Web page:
This theme focuses on the legal regulation of social life, the politics of citizenship and belonging and the various modes of governing and transitional justice in sub-Saharan Africa. It addresses how the colonial and postcolonial experience, adapting to external influences, have shaped institutions, practices and imaginaries across Africa. It explores how assemblages of international and national organizations, businesses and other groups compete and collaborate in the exercise of sovereignty and power. It has a particular interest in identifying the impact of legal reforms on livelihoods, and the link to political marginalization due to a lack of mechanisms for redress and justice.
This theme focuses on different forms of economic, social and political security and insecurity, as experienced by those at the 'margins' of society. It identifies these multiple forms of marginality, as well as the strategies people use to counteract their marginalization. In furthering our understanding of the macro and micro-drivers of security, such research identifies links between insecurity and poverty, and, in turn, possible measures to reduce the risk and impact of different forms of violence that affect the poor and marginalized.
This theme explores the drivers and implications of diverse processes of economic change in Africa. Given such change is shaped by complex interplay between local and global factors, this area examines how different actors, from the individual to the multinational company, navigate the terrain of the local, regional and global economy. In addition, it explores how the state and wider socioeconomic distributions of power affect the political economy of industrial policy. This theme ranges from the role of banking and finance, to agrarian change and the struggles of rural groups to negotiate the impact of extractive industries on existing land and resource governance.
This theme explores the dynamics and dialectics of political conflict, as well as the triggers that turn such conflicts violent. Armed conflict is linked to persistent poverty and instability, meaning individuals are caught in cycles of economic and political marginalization. This area of research seeks to understand individuals' trajectories, including during armed conflict, but embraces a broader examination of insecurity and marginalization which disproportionately impact the poor. As such, it identifies measures to mitigate the impact of violence and conflict, to improve political settlements and the conditions for peacetime livelihoods and ultimately to break the poverty-conflict trap.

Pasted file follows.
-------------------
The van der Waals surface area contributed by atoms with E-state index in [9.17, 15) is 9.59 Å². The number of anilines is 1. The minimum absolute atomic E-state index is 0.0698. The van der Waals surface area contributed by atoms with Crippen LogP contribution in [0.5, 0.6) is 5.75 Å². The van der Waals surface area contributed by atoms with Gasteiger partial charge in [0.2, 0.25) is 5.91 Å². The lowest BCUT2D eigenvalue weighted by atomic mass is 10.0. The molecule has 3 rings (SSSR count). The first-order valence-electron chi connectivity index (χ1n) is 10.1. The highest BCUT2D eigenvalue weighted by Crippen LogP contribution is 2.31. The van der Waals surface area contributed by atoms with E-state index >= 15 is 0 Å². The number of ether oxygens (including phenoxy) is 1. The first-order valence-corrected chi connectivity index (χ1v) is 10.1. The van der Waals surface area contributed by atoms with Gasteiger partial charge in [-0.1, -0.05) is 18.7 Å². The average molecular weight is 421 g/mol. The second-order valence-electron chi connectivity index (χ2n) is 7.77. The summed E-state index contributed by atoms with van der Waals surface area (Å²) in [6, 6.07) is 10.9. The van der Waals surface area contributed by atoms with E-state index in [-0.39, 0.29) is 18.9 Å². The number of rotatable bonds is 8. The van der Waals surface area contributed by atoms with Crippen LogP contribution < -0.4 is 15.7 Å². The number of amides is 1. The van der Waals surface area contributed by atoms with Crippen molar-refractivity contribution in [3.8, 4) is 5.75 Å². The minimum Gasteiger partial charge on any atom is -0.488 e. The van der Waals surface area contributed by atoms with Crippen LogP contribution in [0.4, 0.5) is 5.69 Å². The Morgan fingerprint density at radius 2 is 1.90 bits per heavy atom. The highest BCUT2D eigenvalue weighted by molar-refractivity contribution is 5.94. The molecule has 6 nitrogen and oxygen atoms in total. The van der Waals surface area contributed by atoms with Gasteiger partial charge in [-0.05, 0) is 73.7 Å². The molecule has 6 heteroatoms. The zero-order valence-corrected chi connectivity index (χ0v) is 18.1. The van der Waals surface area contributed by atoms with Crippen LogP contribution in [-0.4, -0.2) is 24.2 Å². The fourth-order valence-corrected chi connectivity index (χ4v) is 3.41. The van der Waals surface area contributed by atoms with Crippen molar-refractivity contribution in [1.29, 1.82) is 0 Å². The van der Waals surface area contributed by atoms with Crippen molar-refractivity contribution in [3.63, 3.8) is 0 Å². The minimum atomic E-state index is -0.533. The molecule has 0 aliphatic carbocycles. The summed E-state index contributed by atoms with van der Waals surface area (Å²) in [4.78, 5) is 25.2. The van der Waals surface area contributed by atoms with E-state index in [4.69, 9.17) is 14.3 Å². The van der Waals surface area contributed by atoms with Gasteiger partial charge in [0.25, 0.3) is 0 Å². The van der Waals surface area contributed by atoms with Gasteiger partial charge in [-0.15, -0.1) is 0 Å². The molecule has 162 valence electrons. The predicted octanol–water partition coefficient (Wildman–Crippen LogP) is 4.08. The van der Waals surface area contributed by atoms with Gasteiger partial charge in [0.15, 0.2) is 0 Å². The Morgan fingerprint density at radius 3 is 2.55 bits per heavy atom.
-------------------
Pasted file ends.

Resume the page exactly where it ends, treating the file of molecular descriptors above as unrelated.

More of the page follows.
This theme focuses on the role that science and technology play in driving development, but also the politics and practices of science, technology and research in everyday settings across Africa. It explores, for example, the politics of knowledge and research, leading to the neglect of some areas and the over-research of others. Its projects are attendant to the complex interplay between actors, policies, projects and the ecological environment that shapes behaviours and outcomes. It also, however, seeks to locate the individual within these dynamics, exploring how people draw on a range of knowledge and resources to prepare for their socio-economic futures.
This theme focuses on all aspects of international borders and transboundary phenomena in Africa. Building on the pioneering work of ABORNE and CAS' borderlands expertise, this area of research traces borderland dynamics from the colonial period to the present. It explores how borders shape: conceptions of community and belonging; structures of local administration; land use; the movement of goods and people; and livelihoods. Recent work spotlights the 'respacing' of Africa, whereby continental integration facilitates the movement of people and goods but in a context of increased securitization, reconfiguring modes and nodes of governance and space.